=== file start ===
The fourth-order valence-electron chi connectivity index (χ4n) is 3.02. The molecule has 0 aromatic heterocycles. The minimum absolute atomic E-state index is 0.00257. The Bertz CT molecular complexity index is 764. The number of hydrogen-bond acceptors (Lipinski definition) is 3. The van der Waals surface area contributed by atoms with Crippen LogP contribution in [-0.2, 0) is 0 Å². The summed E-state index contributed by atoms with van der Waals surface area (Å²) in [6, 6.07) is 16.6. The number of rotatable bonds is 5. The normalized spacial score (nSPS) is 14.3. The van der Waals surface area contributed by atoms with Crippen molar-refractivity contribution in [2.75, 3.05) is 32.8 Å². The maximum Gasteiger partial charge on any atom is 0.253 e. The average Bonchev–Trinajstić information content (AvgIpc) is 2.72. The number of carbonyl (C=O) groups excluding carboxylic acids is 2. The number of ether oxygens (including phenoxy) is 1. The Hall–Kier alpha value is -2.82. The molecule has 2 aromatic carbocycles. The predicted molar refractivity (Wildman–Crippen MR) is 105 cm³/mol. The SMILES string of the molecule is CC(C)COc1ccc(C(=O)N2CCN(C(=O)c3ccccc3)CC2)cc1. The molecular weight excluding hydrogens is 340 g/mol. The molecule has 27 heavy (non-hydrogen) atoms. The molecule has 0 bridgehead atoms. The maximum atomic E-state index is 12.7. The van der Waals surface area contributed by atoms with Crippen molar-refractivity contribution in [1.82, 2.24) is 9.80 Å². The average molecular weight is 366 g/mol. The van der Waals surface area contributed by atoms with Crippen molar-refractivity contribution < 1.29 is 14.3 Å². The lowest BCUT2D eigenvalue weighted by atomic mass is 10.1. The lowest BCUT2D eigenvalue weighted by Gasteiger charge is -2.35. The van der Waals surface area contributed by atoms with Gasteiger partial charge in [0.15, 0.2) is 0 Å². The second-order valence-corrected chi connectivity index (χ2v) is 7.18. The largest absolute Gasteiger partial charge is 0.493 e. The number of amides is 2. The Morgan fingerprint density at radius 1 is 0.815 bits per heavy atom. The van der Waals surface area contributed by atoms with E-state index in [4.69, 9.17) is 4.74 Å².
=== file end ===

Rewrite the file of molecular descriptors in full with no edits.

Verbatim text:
The fourth-order valence-electron chi connectivity index (χ4n) is 3.02. The molecule has 0 aromatic heterocycles. The minimum absolute atomic E-state index is 0.00257. The Bertz CT molecular complexity index is 764. The number of hydrogen-bond acceptors (Lipinski definition) is 3. The van der Waals surface area contributed by atoms with Crippen LogP contribution in [-0.2, 0) is 0 Å². The summed E-state index contributed by atoms with van der Waals surface area (Å²) in [6, 6.07) is 16.6. The number of rotatable bonds is 5. The normalized spacial score (nSPS) is 14.3. The van der Waals surface area contributed by atoms with Crippen molar-refractivity contribution in [2.75, 3.05) is 32.8 Å². The maximum Gasteiger partial charge on any atom is 0.253 e. The average Bonchev–Trinajstić information content (AvgIpc) is 2.72. The number of carbonyl (C=O) groups excluding carboxylic acids is 2. The number of ether oxygens (including phenoxy) is 1. The Hall–Kier alpha value is -2.82. The molecule has 2 aromatic carbocycles. The predicted molar refractivity (Wildman–Crippen MR) is 105 cm³/mol. The SMILES string of the molecule is CC(C)COc1ccc(C(=O)N2CCN(C(=O)c3ccccc3)CC2)cc1. The molecular weight excluding hydrogens is 340 g/mol. The molecule has 27 heavy (non-hydrogen) atoms. The molecule has 0 bridgehead atoms. The maximum atomic E-state index is 12.7. The van der Waals surface area contributed by atoms with Crippen molar-refractivity contribution in [1.82, 2.24) is 9.80 Å². The average molecular weight is 366 g/mol. The van der Waals surface area contributed by atoms with Crippen molar-refractivity contribution < 1.29 is 14.3 Å². The lowest BCUT2D eigenvalue weighted by atomic mass is 10.1. The lowest BCUT2D eigenvalue weighted by Gasteiger charge is -2.35. The van der Waals surface area contributed by atoms with Gasteiger partial charge in [0.15, 0.2) is 0 Å². The second-order valence-corrected chi connectivity index (χ2v) is 7.18. The largest absolute Gasteiger partial charge is 0.493 e. The number of amides is 2. The Morgan fingerprint density at radius 1 is 0.815 bits per heavy atom. The van der Waals surface area contributed by atoms with E-state index in [4.69, 9.17) is 4.74 Å².